Eco-friendly holidays: Safe, serene and sustainable
From relaxing at pristine beaches to exploring wide variety of wildlife, we are constantly in a quest to find the perfect holiday destination. But pandemic gave plenty of time to pause and re-imagine the way we travel. No wonder, the constant urge to plan a quick weekend getaway is now being replaced by mindful travel choices, where focus is on meaningful experiences and reducing the carbon footprint.
Highlighting the importance of environmentally-conscious vacations, travel writer Shivya Nath, says, “The way we choose to travel can have a significant impact – positive or negative – on the places we visit, the people who live there and the local ecology. Responsible travel means contributing to the local economy and having a positive impact on the environment.”
Echoing similar thoughts, Kumar Anubhav, founder, NotOnMaps, that curates unique travel experiences, believes that one needs to change the mindset first. “People have realised to live sustainably and the need to promote the eco-system but it all begins with implementation and execution of the choice. The idea is to consume what you need and leave for others,” he shares.
Experts from the travel industry share ideas to switch to eco-friendly travel.
Plan better, stay longer
“Instead of trying to cover multiple places, slow down for a few days, weeks or months in one spot and explore it thoroughly, perhaps even while working on the go,” suggests Nath, adding, “This can reduce our transport footprint and allow us to contribute to the local economy by adopting the local way of life.”
Eco-friendly lodging choices
Amit Damani, co-founder, Vista Rooms, highlights the significance of adopting eco-friendly measures at the places of stay. “One of our villas in Nainital has many eco-friendly features such as solar water heating, rainwater harvesting, a soak pit to filter grey-water and a sustainable recyclable sewage management system,” he shares. Nath too, recommends eco-friendly accommodations. “For instance, places that are co-owned by the local community, use renewable energy to power up, segregate, compost their waste, should be preferred”, she shares.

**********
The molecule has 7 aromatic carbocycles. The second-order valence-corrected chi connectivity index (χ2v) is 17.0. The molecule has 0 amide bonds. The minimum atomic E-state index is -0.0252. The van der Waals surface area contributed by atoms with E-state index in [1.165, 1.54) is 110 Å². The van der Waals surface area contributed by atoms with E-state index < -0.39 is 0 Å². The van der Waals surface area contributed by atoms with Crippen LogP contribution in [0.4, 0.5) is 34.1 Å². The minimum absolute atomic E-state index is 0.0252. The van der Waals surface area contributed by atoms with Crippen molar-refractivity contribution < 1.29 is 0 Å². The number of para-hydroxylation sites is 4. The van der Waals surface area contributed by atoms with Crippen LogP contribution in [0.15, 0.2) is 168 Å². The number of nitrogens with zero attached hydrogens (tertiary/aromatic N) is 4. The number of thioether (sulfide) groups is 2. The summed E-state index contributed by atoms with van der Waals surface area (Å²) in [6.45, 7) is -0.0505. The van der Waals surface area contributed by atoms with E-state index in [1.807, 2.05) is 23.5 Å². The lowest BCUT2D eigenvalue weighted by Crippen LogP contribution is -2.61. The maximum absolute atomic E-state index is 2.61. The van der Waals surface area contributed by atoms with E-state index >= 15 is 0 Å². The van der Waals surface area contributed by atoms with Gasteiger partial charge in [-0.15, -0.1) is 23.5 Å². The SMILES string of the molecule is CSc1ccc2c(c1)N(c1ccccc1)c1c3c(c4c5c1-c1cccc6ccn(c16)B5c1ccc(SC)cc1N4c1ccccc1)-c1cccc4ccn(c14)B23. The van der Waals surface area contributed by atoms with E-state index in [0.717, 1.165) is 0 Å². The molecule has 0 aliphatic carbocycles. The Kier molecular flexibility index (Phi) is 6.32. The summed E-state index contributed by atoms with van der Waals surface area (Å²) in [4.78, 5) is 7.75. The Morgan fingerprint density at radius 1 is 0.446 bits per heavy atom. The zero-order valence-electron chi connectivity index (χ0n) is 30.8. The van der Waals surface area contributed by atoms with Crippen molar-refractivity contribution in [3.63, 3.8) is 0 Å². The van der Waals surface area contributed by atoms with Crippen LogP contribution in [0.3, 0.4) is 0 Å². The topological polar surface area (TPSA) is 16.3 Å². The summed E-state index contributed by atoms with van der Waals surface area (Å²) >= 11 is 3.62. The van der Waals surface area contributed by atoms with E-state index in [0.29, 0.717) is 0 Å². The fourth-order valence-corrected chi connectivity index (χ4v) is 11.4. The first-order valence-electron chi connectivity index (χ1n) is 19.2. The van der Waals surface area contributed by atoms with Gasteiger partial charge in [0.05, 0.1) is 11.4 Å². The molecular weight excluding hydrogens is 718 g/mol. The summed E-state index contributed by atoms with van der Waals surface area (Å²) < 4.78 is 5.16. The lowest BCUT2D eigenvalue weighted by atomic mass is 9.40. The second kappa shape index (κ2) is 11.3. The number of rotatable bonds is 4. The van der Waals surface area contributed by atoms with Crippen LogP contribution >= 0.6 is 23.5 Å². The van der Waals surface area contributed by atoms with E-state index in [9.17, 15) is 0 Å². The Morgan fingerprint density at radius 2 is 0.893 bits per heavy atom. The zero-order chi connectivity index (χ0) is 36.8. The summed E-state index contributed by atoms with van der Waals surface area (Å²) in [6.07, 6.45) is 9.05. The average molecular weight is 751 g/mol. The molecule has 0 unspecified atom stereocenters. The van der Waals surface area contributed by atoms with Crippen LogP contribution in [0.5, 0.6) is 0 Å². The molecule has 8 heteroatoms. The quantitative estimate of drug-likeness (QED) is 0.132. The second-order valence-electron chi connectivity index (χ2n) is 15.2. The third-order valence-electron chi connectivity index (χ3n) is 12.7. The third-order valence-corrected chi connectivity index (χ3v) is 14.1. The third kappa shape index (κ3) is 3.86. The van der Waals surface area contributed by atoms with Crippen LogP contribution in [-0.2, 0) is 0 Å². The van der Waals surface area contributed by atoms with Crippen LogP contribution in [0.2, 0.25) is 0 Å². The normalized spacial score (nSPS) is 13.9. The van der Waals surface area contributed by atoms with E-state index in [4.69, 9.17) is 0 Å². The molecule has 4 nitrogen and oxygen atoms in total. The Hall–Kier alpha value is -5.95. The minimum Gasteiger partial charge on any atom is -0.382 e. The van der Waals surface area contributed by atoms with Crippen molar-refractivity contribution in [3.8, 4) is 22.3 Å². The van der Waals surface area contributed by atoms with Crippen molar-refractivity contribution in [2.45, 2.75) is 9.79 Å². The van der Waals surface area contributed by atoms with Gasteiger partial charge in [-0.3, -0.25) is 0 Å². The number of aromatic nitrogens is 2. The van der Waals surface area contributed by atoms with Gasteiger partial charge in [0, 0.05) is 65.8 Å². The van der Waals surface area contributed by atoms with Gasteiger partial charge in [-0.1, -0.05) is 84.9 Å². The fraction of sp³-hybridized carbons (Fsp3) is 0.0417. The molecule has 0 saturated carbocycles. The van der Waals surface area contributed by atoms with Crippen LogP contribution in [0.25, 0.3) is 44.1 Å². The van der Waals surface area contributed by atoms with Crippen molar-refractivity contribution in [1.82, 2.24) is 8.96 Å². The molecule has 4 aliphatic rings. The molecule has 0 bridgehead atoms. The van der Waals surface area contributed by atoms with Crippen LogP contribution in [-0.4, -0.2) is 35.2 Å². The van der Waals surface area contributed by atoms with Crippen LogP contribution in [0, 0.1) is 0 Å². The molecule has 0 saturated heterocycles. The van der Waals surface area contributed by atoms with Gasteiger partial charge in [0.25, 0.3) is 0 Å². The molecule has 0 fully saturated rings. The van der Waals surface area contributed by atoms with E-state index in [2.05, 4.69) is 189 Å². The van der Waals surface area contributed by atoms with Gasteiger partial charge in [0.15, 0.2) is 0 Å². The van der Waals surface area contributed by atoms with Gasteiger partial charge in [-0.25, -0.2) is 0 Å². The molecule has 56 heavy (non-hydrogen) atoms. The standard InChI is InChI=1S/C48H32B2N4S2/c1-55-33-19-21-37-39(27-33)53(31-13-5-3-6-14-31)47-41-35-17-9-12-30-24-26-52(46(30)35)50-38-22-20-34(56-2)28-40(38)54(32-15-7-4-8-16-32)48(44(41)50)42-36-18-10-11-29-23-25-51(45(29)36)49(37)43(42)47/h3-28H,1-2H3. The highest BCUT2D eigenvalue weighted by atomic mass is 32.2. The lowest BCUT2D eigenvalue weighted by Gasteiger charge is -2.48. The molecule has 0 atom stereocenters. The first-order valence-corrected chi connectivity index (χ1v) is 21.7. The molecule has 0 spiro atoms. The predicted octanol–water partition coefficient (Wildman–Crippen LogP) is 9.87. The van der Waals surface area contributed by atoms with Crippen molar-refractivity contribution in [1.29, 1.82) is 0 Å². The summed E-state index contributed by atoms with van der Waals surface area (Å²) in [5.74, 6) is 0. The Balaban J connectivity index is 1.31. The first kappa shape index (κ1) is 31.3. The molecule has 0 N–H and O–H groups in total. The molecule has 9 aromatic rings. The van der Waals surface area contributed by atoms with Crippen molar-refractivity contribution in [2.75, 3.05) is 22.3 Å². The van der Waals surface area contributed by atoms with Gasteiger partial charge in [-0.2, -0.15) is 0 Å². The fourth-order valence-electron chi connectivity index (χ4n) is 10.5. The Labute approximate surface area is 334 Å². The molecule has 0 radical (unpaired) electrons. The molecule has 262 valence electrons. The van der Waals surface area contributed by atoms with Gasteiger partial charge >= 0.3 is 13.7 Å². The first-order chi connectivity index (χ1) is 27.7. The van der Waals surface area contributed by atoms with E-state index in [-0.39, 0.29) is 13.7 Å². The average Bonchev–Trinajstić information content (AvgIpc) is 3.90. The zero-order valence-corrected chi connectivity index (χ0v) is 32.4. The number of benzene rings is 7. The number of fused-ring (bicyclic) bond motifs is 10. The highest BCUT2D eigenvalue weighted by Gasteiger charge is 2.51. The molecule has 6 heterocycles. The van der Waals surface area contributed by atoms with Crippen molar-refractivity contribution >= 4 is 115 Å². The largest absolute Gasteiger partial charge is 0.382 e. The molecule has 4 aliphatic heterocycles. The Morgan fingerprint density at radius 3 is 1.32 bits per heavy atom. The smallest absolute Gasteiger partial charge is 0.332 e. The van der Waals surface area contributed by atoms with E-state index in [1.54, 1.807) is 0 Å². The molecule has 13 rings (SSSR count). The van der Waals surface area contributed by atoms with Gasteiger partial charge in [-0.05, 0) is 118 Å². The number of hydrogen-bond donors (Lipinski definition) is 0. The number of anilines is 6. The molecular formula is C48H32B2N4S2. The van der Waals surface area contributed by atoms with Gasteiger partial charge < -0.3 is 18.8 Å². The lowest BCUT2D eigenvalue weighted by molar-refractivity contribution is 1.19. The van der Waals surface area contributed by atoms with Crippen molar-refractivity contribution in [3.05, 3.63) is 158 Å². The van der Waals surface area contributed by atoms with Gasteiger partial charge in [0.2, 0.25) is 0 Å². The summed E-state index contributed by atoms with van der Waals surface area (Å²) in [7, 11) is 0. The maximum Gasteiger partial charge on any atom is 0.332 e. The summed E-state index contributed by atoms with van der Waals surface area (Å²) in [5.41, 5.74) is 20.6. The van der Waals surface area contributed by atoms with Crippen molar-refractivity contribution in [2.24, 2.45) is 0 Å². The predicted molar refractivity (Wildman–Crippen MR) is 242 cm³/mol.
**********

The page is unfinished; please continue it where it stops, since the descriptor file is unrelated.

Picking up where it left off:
Travel blogger and writer, Shubham Mansingka outlines importance of eating at restaurants that use local ingredients and fresh produce. “I can’t advise to people to eat at dhabhas during the current situation of a pandemic but surely encourage travellers to eat regional produce as they [locals] get an incentive to cultivate more,” says Mansingka who discovered a local vendor in Kasar Devi situated in Almora district of Uttarakhand selling momos made of madua atta, a staple in the region which is a flavourful grain with a high protein content.
Buy sensible souvenirs
Instead of bringing back refrigerator magnets from your trip, indulge in purposeful gifts and souvenirs. Mansingka says, “Buy local handicrafts to support the community. In hilly regions of Kumaon, local women make pine needle baskets. Think of souvenirs that are ethically prepared by producers or artisans.”
For an environmentally responsible holiday, only indulge in activities which have no adverse impact on the ecology of the region. Experts suggest to pick low footprint activities such as cycling or kayaking, experiencing wildlife with ethical operators and helping local businesses.
No plastic policy
Eco-friendly alternatives are not only important for travellers but even hospitality industry is making responsible choices. Aditi Balbir, founder and CEO of V Resorts, says, “Travel etiquettes are being changed. Hotels are shifting to no-plastic policy. There are now alternates to even replace the plastic garbage bag. The best way is to tie up with local entrepreneurs, sustainable vendors and startups making organic products and toiletries, among others.”
Carrying own essential
Anamika Sengupta , co-founder, Almitra Sustainables, a sustainable lifestyle brand, points that one should not leave traces to spots that they visit. “Often we visit serene destinations but what we leave behind is our plastic and garbage foot prints. We urbans can’t think of travel without buying plastic bottles and all sort of disposables. Carrying own cutlery, tiffin boxes, water bottles, should be a compulsory check before travel.”
Interact with author/sanchita_kalra.